King Felipe VI mindful of Spanish victims of Polisario Terrorism

Lucía Jiménez, the resolute chairwoman of the Canary Islands Association of Victims of Terrorism (ACAVITE) was finally received Monday by King Felipe VI of Spain, a landmark meeting for this courageous activist who waged a long fight so that justice be rendered to the victims of terrorist acts perpetrated by the Polisario.

The activist was received by Felipe VI during the awarding ceremony of the Adolfo Suárez Human Rights Award, granted by the Spanish Association of Victims of Terrorism.

During her long talk with the Spanish Monarch, Lucía Jiménez spoke about the association she chairs, but mainly about the Spanish victims of the attacks committed by the Polisario in the Sahara during the colonial era, and who have not yet received any help from Spanish authorities.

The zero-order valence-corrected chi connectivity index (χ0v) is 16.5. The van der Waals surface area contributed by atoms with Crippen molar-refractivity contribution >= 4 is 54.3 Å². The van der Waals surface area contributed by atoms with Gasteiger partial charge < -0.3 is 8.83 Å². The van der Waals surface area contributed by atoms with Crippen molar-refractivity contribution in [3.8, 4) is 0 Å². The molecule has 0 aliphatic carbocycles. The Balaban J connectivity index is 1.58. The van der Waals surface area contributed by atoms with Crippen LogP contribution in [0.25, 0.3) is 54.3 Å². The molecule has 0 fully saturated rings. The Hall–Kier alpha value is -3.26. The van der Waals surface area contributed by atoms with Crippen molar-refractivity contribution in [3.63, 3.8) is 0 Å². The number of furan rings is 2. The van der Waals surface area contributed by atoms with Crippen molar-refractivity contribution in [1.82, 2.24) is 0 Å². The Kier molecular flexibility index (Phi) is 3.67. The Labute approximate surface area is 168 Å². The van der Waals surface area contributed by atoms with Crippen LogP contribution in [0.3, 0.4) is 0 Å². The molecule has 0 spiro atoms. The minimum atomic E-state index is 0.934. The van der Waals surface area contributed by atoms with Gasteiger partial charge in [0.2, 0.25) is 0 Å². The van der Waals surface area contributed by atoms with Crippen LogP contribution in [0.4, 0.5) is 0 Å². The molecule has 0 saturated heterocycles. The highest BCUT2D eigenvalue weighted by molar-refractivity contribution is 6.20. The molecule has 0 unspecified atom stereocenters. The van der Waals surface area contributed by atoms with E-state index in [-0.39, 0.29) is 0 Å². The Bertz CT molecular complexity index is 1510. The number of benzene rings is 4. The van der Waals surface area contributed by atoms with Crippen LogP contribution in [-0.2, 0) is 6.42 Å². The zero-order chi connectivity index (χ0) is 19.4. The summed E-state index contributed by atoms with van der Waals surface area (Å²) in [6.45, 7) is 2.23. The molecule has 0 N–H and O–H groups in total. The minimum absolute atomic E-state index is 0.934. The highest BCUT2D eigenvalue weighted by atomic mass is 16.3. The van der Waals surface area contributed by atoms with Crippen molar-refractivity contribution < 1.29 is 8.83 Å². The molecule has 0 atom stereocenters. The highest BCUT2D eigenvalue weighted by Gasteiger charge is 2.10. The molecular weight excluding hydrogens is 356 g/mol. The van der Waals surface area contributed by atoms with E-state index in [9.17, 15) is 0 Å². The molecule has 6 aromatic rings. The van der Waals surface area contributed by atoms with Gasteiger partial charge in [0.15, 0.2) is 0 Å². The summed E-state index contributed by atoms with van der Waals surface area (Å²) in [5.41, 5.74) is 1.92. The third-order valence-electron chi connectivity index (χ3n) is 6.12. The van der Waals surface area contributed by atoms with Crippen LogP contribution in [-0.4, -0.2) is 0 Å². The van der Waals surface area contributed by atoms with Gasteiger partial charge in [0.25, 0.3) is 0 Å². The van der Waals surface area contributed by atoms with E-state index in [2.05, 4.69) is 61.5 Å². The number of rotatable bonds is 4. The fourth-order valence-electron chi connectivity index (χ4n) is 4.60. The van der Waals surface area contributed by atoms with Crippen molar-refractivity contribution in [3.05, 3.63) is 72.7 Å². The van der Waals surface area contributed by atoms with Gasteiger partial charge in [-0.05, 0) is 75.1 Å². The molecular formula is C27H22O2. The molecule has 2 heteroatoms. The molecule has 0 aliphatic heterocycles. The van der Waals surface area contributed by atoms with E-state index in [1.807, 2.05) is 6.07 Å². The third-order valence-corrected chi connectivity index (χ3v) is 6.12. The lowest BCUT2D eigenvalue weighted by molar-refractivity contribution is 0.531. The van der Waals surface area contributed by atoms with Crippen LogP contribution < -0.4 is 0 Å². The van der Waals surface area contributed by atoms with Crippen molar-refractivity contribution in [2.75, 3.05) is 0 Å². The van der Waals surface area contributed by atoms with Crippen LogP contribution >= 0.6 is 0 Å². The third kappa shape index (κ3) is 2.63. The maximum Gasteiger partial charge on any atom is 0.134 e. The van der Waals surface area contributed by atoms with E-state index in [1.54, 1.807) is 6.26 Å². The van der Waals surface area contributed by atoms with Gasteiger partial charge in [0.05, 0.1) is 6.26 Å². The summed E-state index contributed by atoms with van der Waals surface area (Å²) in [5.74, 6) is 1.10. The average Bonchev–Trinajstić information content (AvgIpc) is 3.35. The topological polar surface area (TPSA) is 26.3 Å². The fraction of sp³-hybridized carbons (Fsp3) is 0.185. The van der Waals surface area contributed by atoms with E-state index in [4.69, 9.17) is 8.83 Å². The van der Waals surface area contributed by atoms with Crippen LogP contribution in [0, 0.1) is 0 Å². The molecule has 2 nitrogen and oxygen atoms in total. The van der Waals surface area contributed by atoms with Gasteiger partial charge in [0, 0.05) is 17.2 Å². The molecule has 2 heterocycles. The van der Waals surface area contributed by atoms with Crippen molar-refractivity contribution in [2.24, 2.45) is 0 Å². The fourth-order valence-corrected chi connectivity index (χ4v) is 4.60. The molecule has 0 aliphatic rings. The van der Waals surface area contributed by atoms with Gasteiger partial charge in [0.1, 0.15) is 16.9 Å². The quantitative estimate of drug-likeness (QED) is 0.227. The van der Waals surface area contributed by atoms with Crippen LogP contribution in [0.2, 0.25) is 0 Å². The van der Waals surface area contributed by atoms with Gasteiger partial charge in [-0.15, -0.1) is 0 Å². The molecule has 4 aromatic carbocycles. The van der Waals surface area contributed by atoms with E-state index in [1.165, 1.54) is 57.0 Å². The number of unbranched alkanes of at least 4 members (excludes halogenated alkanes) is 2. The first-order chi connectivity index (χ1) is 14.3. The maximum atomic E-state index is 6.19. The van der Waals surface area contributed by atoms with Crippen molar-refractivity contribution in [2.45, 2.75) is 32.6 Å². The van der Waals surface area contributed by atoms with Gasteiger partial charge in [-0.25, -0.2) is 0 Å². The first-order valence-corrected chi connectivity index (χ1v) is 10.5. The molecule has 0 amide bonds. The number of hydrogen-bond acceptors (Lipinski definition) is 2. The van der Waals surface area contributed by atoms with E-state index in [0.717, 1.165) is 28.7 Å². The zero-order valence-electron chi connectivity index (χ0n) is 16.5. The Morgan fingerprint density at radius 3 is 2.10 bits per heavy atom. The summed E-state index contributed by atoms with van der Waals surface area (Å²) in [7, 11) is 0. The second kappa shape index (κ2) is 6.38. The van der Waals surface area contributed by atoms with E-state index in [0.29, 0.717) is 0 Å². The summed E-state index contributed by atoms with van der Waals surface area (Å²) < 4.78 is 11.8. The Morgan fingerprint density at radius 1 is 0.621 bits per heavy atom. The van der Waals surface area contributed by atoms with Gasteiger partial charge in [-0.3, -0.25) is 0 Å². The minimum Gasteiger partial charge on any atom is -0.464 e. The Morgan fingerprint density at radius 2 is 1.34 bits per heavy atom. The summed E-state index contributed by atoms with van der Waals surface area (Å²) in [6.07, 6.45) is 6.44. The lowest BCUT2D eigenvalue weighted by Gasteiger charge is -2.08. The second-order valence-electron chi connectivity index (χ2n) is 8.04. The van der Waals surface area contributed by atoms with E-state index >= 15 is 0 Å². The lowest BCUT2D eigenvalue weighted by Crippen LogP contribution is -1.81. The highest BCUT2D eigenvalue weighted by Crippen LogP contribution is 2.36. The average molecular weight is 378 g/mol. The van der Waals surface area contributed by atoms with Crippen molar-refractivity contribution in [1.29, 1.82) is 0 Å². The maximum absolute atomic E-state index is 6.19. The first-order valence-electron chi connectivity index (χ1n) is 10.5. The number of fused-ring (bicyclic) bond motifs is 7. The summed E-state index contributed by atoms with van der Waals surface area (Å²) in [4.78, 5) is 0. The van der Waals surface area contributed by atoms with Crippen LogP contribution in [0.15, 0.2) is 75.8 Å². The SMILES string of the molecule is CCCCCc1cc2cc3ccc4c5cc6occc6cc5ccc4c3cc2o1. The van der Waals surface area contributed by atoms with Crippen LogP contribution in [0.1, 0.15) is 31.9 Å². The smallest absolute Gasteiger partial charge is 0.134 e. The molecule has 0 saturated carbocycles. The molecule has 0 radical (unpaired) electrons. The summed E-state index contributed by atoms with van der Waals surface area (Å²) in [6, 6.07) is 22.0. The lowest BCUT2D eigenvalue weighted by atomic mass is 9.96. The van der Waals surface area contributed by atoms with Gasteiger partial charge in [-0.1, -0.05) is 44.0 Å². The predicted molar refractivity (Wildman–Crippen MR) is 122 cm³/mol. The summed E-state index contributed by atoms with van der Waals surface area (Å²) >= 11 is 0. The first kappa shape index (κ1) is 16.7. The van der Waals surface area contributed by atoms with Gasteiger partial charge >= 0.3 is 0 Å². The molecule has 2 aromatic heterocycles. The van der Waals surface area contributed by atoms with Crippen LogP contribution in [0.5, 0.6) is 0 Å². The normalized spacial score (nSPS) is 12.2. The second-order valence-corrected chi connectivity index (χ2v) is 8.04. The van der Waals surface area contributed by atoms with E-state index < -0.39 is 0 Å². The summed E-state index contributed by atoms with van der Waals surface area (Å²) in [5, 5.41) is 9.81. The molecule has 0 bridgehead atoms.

Felipe VI listened to her carefully and asked her about the fate of the widows and orphans of the victims of the Polisario attacks, including the Spaniards who were employed in Fosboucraa, a phosphates extracting company, as well as about the Canary Islands fishermen who used to fish off the Sahara coasts.

Between 1976 and 1985, when Morocco and Spain were bound by a security and protection agreement for Spanish workers and their families, the Polisario attacked Spaniards employed in the Boucraâ phosphates mines. The Polisario also attacked Spanish fishing boats that operated between the Canary Islands and the Moroccan southern coasts.

In 2006, thanks in part to the struggle of Lucia Jimenez, who is the daughter of Francisco Jimenez, assassinated by the Polisario in the Sahara, the Spanish government made a first decision in favor of the victims, whose families were granted €96,000 compensations.

However, ACAVITE, under the leadership of its founder Lucia Jimenez, is determined to continue the fight until the sufferings of the victims’ families are recognized and until they are granted full reparation.

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